Former Caracas Mayor, Juan Barreto



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Juan Barreto, former Mayor of Caracas,
and ally of Venezuelan president Chavez

By Andrew Stevens, Deputy Editor

28 April 2007: Elected as alcadia mayor of the Venezuelan capital in 2004, Juan Barreto had a ringside seat in the ascendancy of Hugo Chavez as a former legislator in his Fifth Republic Movement. Remaining a trusted lieutenant of Chavez and the Bolivarian figurehead for the capital city of Caracas, Barreto’s radical views have brought him into conflict with other mayors in the metropolis and even central government. Juan Barreto was long-listed for the 2008 World Mayor Award.

UPDATE 24 NOVEMBER 2008: Antonio Ledezma elected new mayor of Caracas

Born in 1959, Barreto was educated at the Central University of Venezuela in Caracas, where he became a student leader and graduated with degrees in journalism and social sciences. After a period with the Ministry of Communication, he taught journalism at his former place of study, continuing to do so after his election as a deputy to the national assembly in 1998, representing the Venezuelan Capital District. As legislator, Barreto served in the assembly during the redrafting of the Venezuelan constitution, as stipulated in the Fifth Republic Movement manifesto of Hugo Chavez, which produced the Bolivarian constitution of 1999. Under the new constitution, the Venezuelan Capital District was abolished and replaced with the Metropolitan District of Caracas, which saw the city and four adjacent municipalities (Baruto, Chacao, el Hatillo and Sucre) placed under it as a territorial entity within the federation and with the city-wide Alcadia Mayor being delegated some of the functions executed by these municipalities. Barreto resigned from the assembly when elected as alcaldia mayor in 2004, beating former Chavez ally Alfredo Pena, who later fled the country facing embezzlement charges.

The Venezuelan capital covers a population of around 4.7m across the wider metropolitan area. Caracas featured prominently in the partnership agreement signed between London Mayor Ken Livingstone and President Hugo Chavez in 2006, with city officials visiting London on a range of collaborative projects and most infamously Mayor Livingstone’s abandoned trip to Caracas that year, cancelled while en route owing to the presidential poll taking place. Livingstone also berated the US for what he considered its interference in the country’s sovereign affairs. However, some critics have wondered if Mayor Barreto has decided to copy the London Mayor’s knack for gesture politics and civic insensivity following this forging of links, not least as his tenure as mayor so far has been notable only for hostile coverage.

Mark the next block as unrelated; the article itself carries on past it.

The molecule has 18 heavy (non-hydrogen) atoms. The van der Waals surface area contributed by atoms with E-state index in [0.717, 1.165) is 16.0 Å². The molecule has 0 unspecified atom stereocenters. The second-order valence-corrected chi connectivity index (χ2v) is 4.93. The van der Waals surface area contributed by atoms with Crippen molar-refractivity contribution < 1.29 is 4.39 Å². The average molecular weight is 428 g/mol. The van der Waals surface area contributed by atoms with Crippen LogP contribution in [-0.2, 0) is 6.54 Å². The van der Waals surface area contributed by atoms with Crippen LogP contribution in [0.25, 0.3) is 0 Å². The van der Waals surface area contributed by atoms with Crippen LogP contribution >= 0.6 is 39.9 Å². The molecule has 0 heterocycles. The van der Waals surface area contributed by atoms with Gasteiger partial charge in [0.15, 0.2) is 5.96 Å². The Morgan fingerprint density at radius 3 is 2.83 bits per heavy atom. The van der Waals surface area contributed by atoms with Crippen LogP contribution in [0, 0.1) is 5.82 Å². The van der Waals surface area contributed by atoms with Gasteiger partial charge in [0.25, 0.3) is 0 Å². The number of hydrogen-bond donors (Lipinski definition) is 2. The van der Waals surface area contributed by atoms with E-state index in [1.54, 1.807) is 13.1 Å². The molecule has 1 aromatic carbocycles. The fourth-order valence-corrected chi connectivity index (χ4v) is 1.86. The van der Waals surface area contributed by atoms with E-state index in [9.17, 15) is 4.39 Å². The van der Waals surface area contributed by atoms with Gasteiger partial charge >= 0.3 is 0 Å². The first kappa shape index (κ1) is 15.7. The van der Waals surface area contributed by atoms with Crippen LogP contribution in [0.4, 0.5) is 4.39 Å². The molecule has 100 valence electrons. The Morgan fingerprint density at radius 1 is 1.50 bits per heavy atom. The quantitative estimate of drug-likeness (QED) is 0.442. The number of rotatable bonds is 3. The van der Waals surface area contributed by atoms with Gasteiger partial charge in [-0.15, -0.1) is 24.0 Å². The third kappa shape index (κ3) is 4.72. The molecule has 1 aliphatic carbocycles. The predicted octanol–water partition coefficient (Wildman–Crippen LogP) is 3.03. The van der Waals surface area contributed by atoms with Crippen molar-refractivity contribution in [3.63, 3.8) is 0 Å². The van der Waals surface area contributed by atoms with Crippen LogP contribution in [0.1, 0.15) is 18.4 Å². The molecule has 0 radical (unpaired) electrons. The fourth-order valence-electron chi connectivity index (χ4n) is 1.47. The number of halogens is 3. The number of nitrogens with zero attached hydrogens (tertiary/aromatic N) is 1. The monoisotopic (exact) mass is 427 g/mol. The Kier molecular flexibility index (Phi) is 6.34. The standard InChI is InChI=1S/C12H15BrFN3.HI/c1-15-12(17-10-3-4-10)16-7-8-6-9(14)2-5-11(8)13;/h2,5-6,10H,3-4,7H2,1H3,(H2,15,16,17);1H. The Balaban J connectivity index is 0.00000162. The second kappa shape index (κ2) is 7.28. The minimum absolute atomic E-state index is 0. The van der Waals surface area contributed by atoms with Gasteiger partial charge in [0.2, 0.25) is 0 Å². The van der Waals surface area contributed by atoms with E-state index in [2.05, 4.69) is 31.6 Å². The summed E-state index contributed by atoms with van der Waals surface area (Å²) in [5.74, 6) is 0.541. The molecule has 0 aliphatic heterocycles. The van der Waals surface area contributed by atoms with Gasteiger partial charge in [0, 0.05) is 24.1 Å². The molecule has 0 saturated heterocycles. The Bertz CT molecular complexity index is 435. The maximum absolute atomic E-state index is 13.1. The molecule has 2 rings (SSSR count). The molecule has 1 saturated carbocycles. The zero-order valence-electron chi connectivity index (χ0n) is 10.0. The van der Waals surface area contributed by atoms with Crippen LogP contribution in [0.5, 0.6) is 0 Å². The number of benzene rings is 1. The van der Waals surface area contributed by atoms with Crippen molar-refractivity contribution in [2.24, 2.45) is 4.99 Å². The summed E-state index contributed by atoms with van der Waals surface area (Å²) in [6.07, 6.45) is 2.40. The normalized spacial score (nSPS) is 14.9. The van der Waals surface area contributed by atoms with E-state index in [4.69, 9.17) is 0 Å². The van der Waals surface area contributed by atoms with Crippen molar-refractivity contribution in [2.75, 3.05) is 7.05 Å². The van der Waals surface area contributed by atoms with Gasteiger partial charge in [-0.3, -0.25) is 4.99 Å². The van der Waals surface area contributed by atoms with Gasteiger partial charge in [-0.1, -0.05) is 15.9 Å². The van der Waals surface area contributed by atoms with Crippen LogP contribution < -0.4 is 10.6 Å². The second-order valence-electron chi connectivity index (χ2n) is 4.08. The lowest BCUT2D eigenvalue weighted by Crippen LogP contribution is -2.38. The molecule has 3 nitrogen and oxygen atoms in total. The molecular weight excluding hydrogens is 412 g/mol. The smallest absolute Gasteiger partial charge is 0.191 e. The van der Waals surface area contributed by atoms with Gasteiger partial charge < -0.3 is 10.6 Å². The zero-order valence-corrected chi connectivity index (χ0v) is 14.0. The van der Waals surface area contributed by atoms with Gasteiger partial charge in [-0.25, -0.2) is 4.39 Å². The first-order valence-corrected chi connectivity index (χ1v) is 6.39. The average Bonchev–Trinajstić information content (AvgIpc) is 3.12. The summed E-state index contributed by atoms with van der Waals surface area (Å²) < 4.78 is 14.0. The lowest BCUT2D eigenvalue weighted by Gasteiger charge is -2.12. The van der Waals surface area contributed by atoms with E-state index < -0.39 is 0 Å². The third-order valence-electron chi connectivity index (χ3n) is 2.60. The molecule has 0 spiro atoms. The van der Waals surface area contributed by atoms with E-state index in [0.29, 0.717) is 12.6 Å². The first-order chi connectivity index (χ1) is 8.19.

In August 2006, Mayor Barreto denounced Baruta and Chacao city mayors Leopoldo Lopez and Capriles Radonski, both of the Justice First party and notable for their judicial activism, as “fascists” during an official function. In the face of Barreto’s insults and threats to abolish their municipalities, both mayors have held out for an apology not yet forthcoming from the combative Chavista mayor. Baruta’s mayor Radonski was imprisoned in 2004 for his alleged role in anti-Chavez protests outside of the Cuban embassy in his municipality during the 2002 coup attempt and the legal outcome of the case remains uncertain, with claims that his opposition to the Chavez regime is likely to cost him his liberty, though in a divisive political climate there are no shortage of counter-accusations that he was implicated in the coup attempt. The mayor of the remaining Caracas municipality, Sucre, is José Vicente Rangel Ávalos, son of recent vice president José Vicente Rangel and a key ideological peer of Chavez during their time at military school together.

Two Barreto initiatives have also placed the Caracas mayor in the spotlight. While the plan to expropriate Caracas’ most exclusive golf courses and turn the land over to slum dwellers for redevelopment might sound Chavista in tooth and claw and in keeping with previous social justice policies such as the redistribution of farm land, the off the cuff announcement met with disdain from the government itself. Barreto’s logic, that the land on each course could house 5,000 people, sounds consistent with the aims of the Bolivarian programme but could be viewed as sectarian for the fact that the country clubs concerned are both located in Baruta and Chacao. Barreto’s declaration in 2006 that Caracas was a “homophobia-free zone” might also share a GLC-era Livingstonian bent were it not for the ironic fact that Chavez and his allies remain in thrall to Castro’s Cuba, the object of much international derision over the regime’s hostile approach to its lesbian and gay community.


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